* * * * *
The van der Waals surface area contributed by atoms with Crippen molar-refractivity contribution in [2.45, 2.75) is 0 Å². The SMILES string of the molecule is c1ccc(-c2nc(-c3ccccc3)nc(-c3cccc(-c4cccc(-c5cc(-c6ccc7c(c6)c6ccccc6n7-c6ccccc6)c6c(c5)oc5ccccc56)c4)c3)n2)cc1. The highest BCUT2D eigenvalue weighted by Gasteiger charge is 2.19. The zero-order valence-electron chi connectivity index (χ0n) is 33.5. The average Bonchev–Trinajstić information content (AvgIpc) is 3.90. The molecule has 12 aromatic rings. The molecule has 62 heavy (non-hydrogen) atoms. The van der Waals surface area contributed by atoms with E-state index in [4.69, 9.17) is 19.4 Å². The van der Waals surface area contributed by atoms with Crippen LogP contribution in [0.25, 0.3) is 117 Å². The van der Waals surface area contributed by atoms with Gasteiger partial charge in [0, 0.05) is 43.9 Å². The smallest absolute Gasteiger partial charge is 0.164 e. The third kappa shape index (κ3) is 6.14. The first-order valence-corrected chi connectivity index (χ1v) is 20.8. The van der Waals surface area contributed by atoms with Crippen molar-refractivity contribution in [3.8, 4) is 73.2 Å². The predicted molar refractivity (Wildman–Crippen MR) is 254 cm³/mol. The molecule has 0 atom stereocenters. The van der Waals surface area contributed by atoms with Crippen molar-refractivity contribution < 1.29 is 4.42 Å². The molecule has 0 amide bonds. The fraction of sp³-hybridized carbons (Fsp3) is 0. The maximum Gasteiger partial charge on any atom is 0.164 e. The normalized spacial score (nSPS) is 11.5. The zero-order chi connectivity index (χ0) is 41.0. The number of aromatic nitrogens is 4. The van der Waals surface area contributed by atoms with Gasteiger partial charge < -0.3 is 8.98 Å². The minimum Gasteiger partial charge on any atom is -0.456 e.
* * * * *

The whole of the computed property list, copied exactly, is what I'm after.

The van der Waals surface area contributed by atoms with Crippen molar-refractivity contribution in [2.45, 2.75) is 0 Å². The SMILES string of the molecule is c1ccc(-c2nc(-c3ccccc3)nc(-c3cccc(-c4cccc(-c5cc(-c6ccc7c(c6)c6ccccc6n7-c6ccccc6)c6c(c5)oc5ccccc56)c4)c3)n2)cc1. The highest BCUT2D eigenvalue weighted by Gasteiger charge is 2.19. The zero-order valence-electron chi connectivity index (χ0n) is 33.5. The average Bonchev–Trinajstić information content (AvgIpc) is 3.90. The molecule has 12 aromatic rings. The molecule has 62 heavy (non-hydrogen) atoms. The van der Waals surface area contributed by atoms with E-state index in [4.69, 9.17) is 19.4 Å². The van der Waals surface area contributed by atoms with Crippen LogP contribution in [0.25, 0.3) is 117 Å². The van der Waals surface area contributed by atoms with Gasteiger partial charge in [0, 0.05) is 43.9 Å². The smallest absolute Gasteiger partial charge is 0.164 e. The third kappa shape index (κ3) is 6.14. The first-order valence-corrected chi connectivity index (χ1v) is 20.8. The van der Waals surface area contributed by atoms with Crippen molar-refractivity contribution in [3.8, 4) is 73.2 Å². The predicted molar refractivity (Wildman–Crippen MR) is 254 cm³/mol. The molecule has 0 atom stereocenters. The van der Waals surface area contributed by atoms with Crippen molar-refractivity contribution < 1.29 is 4.42 Å². The molecule has 0 amide bonds. The fraction of sp³-hybridized carbons (Fsp3) is 0. The maximum Gasteiger partial charge on any atom is 0.164 e. The normalized spacial score (nSPS) is 11.5. The zero-order chi connectivity index (χ0) is 41.0. The number of aromatic nitrogens is 4. The van der Waals surface area contributed by atoms with Gasteiger partial charge < -0.3 is 8.98 Å². The minimum Gasteiger partial charge on any atom is -0.456 e.